Read more: Top moments for deaf talent in 2020 

HLM: Tell us more about how you view hard of hearing and deafness differently – in a cinematic context as well as lived experience.

Eberts: Hearing loss encompasses a wide spectrum of experiences, and each one of them is valid and beautiful. On one end of the spectrum are people in the Deaf community. They wear their Deafness with pride and use sign language as their primary language. On the other end of the spectrum are people who have typical hearing. The vast majority of people with hearing loss reside in between these two experiences, using a combination of residual hearing and technology to communicate in the hearing world. This type of hearing loss is often invisible – because people are not signing – so it is easy to overlook. This is where we wanted to shine our light so we could help raise awareness about this more typical experience as well.

“Hearing loss encompasses a wide spectrum of experiences, and each one of them is valid and beautiful.”

HLM: Of late we’ve seen several fiction films around the subject of hearing loss. Was there a motive behind you choosing the documentary path?

Eberts: We appreciate the attention that hearing loss has been getting in film recently, although with fiction, the focus is primarily on entertaining, so often there is misinformation that is included. We chose the documentary format because our primary goal is to share accurate information about the lived hearing loss experience. In addition, our documentary was filmed entirely during the pandemic lockdown. The interview style was the only one that would work in this context.

HLM: How was it to shoot during the pandemic? Any specific challenges you encountered that you’d like to share?

Eberts: Shooting during the pandemic was challenging, but also a lot of fun! The whole documentary was filmed using only two iPhones to achieve two different camera angles and an Android phone inside our shirts for sound. We didn’t have much experience with filming, so we had the experts (our director and sound engineer) Zoom in from Argentina to guide us.

We had some hilarious moments. It took us an hour to set up the first interview because we hadn’t realized that the tripod we were using had a lever that would allow us to easily shift the height and angle of the camera. Instead we had been trying to adjust the legs of the tripod itself – pretty challenging, especially on uneven ground. It’s a good thing our director was very patient and by the next shoot we did much better.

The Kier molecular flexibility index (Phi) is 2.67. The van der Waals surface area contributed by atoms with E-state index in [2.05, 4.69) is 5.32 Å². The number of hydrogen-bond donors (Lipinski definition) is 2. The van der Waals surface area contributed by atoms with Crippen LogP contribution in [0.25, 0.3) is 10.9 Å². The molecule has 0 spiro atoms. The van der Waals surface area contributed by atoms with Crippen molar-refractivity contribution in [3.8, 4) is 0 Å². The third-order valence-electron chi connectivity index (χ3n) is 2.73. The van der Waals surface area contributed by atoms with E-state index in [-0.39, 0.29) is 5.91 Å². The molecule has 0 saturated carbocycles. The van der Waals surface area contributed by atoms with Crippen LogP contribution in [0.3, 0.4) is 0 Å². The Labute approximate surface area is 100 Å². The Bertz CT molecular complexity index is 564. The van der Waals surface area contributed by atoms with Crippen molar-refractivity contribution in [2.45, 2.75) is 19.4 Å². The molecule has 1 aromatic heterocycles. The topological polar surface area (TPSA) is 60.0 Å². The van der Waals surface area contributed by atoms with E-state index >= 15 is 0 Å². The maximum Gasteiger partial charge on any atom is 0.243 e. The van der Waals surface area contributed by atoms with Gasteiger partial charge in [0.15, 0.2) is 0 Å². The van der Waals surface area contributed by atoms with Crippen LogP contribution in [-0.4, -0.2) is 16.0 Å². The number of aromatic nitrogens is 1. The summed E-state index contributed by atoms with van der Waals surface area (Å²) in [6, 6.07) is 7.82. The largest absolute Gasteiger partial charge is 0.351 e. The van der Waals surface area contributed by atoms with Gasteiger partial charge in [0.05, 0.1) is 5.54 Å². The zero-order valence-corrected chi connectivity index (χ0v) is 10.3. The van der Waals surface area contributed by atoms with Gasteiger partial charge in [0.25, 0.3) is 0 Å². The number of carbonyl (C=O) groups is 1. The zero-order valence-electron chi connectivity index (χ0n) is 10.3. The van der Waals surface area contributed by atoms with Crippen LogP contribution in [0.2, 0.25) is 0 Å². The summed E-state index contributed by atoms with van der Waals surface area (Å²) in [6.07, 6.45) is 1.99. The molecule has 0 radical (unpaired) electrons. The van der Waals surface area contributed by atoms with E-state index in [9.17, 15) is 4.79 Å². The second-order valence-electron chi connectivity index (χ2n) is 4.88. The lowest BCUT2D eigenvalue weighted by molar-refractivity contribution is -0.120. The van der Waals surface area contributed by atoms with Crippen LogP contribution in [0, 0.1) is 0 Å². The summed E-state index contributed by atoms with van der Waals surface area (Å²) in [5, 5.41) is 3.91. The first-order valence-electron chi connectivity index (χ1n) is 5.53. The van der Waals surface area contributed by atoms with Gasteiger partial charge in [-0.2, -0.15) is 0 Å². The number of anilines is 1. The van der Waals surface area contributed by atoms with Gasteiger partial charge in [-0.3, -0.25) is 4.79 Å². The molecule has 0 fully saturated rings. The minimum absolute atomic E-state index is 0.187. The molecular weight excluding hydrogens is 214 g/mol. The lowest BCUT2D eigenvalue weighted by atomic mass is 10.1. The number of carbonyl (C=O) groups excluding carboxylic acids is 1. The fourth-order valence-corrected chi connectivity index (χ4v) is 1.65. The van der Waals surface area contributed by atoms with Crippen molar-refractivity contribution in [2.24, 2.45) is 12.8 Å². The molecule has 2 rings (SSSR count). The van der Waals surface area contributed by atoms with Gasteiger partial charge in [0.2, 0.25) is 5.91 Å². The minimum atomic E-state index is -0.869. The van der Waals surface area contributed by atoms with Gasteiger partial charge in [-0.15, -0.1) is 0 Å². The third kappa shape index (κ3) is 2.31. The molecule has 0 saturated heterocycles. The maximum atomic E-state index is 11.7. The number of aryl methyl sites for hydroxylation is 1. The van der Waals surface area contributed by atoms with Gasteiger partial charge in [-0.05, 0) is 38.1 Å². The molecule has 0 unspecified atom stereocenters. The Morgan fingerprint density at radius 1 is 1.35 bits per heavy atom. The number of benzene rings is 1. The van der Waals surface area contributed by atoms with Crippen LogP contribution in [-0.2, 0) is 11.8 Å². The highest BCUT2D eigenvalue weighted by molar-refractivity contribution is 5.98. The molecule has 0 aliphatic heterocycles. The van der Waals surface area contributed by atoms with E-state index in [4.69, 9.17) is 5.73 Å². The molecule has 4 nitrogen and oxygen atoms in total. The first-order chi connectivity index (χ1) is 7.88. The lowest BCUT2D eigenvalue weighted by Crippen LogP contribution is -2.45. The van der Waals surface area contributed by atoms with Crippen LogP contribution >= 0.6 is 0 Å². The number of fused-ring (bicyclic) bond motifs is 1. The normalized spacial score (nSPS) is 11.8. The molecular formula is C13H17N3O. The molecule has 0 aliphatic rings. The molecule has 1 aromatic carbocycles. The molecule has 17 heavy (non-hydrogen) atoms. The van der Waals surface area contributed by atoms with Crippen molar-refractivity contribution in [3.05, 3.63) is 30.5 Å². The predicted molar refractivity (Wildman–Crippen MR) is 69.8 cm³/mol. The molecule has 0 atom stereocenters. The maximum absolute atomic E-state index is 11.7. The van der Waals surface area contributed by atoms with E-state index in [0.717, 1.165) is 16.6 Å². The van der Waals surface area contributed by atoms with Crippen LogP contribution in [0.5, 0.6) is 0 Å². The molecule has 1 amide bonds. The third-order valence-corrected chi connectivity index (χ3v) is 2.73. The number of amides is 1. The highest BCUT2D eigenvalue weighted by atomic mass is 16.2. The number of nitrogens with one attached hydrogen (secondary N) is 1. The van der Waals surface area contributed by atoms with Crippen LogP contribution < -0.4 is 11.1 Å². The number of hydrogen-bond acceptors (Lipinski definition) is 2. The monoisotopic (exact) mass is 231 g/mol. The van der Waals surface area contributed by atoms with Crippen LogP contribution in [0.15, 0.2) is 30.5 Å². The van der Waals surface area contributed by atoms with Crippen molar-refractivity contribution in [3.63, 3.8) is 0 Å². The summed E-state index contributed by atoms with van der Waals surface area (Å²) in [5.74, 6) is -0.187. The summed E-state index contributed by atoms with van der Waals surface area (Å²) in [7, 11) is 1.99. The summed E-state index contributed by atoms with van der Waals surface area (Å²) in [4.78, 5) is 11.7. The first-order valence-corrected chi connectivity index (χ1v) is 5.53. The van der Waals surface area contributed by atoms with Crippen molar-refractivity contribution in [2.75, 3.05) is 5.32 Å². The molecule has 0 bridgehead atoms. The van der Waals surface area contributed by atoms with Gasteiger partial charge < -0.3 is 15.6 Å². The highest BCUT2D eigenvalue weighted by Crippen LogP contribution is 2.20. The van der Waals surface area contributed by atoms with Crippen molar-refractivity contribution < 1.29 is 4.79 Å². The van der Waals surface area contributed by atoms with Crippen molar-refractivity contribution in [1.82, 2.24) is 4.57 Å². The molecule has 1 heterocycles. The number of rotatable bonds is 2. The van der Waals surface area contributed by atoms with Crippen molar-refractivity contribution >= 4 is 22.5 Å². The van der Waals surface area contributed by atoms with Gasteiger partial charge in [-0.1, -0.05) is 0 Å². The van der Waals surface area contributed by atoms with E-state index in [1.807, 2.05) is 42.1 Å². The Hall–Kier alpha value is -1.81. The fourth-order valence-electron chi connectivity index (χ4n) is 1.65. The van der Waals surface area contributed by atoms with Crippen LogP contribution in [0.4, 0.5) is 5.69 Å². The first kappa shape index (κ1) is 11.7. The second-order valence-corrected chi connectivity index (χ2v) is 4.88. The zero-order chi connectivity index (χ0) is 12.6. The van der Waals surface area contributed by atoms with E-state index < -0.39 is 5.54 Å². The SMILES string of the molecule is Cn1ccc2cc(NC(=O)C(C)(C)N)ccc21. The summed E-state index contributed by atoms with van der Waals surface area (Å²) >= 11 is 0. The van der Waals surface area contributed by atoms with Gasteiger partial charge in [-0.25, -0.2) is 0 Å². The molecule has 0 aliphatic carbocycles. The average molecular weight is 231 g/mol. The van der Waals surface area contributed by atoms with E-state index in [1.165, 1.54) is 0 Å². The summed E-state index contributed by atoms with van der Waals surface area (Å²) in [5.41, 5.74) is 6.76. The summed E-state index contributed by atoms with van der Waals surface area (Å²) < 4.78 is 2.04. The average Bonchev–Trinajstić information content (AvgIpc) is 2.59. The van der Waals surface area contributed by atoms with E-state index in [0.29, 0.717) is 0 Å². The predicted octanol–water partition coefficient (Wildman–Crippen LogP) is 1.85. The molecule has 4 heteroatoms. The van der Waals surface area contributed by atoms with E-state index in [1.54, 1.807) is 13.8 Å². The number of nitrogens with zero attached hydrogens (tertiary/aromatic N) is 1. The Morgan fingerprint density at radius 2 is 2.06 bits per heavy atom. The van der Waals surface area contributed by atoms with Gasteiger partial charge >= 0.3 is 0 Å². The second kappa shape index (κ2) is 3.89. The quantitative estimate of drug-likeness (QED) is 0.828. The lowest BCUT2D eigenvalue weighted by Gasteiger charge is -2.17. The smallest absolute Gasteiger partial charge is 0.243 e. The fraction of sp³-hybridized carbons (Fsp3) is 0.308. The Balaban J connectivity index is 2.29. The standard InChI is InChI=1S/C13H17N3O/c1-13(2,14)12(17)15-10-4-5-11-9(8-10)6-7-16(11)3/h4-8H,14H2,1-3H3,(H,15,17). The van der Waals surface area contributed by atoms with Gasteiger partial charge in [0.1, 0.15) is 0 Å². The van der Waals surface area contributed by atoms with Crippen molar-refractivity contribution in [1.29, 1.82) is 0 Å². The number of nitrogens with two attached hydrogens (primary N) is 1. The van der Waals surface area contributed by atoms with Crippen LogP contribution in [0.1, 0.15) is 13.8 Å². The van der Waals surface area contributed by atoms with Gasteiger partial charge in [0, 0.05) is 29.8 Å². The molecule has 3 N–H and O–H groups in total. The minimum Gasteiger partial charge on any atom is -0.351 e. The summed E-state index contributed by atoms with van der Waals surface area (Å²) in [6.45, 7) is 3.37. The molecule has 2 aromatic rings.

HLM: What are the challenges a person with hearing loss might face while seeking work/working in the film industry? Especially documentaries, which are often interview-driven?

Eberts: Hearing loss is a big challenge in the film industry, particularly on set. In many cases, communication from the director or within the film crew occurs via earpieces or headphones that may be challenging for people with hearing loss to use. Many people with hearing loss in the field have been forced to take up alternative work, because there are rarely any accommodations available for people with hearing loss.

While there are still challenges, the interview format of a documentary lends itself well to people with hearing loss, because questions can be repeated if necessary or written down. The repetition can be edited out of the final version in post-production.

Watch: ‘We Hear You’

Register here to join the ‘We Hear You | Now Hear Us’ exclusive Talkback Zoom event to be hosted by the Hearing Loss Association of America today, October 28. You can watch the film ahead of the event here. If will also be available on-demand afterwards on Vimeo.

For further updates on We Hear You and Shari Eberts’ personal reflections on hearing loss, follow her on her blog Living With Hearing Loss.

Author Details
Mineli is an India-based writer with unilateral hearing loss and multilateral appreciation for all things silent. She’s a content writer by the day and a poet by night, and whenever there’s a moment free between the two, she takes off to the nearest forest for a quiet chat with the birds.